Background: Ankylosing spondylitis is a genetically determined and commonly familial disorder. Men and women differ in their susceptibility to ankylosing spondylitis, with about 2.5 men affected for every woman with the disease. We investigated the influence of the sex of the index case on disease penetrance within families.
Methods: The ages at which 50% and 75% of patients were diagnosed with ankylosing spondylitis were ascertained from a database of 4400 cases. Index patients with children or siblings who were old enough to have obtained a diagnosis (50% and 75% rates) were assessed for prevalence of disease among relatives. Confirmation of diagnosis for affected relatives was sought for all offspring and a random 25% selection of siblings.
Findings: Ankylosing spondylitis was more prevalent among children (odds ratio 1.9 [95% CI 1.2-3.0], p<0.005) and siblings (1.5 [1.2-1.9], p<0.0001) of female index cases than among those of male cases. Analyses restricted to index cases with a young age at onset (< or = 21 years) indicated that children of women had an even higher incidence of ankylosing spondylitis (7.2 [1.5-34], p=0.013) than did children of men at similar age at onset. 38% of children of female cases had disease compared with 8% of male cases. There was no difference in sex distribution among affected children or siblings of female patients with ankylosing spondylitis. By contrast, the sons and brothers of male patients had a higher prevalence of the disease (odds ratio 2.6 [1.4-5.2], p=0.003) than did daughters and sisters (1.7 [1.3-2.2], p<0.0001).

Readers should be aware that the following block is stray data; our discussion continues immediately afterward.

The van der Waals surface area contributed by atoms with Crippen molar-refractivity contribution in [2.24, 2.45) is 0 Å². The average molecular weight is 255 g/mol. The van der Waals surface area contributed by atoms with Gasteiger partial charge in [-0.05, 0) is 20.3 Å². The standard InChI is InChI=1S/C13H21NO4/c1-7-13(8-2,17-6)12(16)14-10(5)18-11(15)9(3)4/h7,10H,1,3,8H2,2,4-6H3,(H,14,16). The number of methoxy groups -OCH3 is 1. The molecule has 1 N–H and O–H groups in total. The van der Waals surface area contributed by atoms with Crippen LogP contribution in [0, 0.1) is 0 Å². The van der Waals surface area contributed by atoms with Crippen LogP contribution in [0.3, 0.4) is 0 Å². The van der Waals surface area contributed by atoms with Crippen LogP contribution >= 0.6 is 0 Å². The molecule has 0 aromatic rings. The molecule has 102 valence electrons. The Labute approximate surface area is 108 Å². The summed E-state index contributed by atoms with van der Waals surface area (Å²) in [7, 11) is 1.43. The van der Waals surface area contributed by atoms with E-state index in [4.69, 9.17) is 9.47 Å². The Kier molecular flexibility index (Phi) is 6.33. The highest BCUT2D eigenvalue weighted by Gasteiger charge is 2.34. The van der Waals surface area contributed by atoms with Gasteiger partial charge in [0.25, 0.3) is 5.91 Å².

Interpretation: The influence of female sex is greater than that of male sex in determining increased susceptibility to ankylosing spondylitis in children. The striking maternal effect is greatest for women with young age at onset, which is not seen in men. The sex ratio of affected children depends on the sex of the affected parent.